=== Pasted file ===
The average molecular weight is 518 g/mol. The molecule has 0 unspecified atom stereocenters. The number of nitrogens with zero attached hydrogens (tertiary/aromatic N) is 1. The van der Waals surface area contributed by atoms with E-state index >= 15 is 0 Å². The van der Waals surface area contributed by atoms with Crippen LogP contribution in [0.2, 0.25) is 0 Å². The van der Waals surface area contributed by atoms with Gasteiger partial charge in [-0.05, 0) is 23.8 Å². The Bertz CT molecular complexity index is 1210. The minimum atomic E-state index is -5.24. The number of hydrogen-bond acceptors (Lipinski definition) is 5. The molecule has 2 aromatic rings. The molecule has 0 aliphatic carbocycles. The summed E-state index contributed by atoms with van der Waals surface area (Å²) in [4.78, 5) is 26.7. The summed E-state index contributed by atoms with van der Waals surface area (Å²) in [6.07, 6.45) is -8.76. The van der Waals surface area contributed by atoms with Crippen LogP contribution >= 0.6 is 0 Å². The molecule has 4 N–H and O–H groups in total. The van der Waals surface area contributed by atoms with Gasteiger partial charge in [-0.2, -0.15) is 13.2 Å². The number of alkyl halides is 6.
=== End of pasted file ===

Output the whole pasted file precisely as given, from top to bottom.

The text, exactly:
The average molecular weight is 518 g/mol. The molecule has 0 unspecified atom stereocenters. The number of nitrogens with zero attached hydrogens (tertiary/aromatic N) is 1. The van der Waals surface area contributed by atoms with E-state index >= 15 is 0 Å². The van der Waals surface area contributed by atoms with Crippen LogP contribution in [0.2, 0.25) is 0 Å². The van der Waals surface area contributed by atoms with Gasteiger partial charge in [-0.05, 0) is 23.8 Å². The Bertz CT molecular complexity index is 1210. The minimum atomic E-state index is -5.24. The number of hydrogen-bond acceptors (Lipinski definition) is 5. The molecule has 2 aromatic rings. The molecule has 0 aliphatic carbocycles. The summed E-state index contributed by atoms with van der Waals surface area (Å²) in [4.78, 5) is 26.7. The summed E-state index contributed by atoms with van der Waals surface area (Å²) in [6.07, 6.45) is -8.76. The van der Waals surface area contributed by atoms with Crippen LogP contribution >= 0.6 is 0 Å². The molecule has 4 N–H and O–H groups in total. The van der Waals surface area contributed by atoms with Gasteiger partial charge in [-0.2, -0.15) is 13.2 Å². The number of alkyl halides is 6.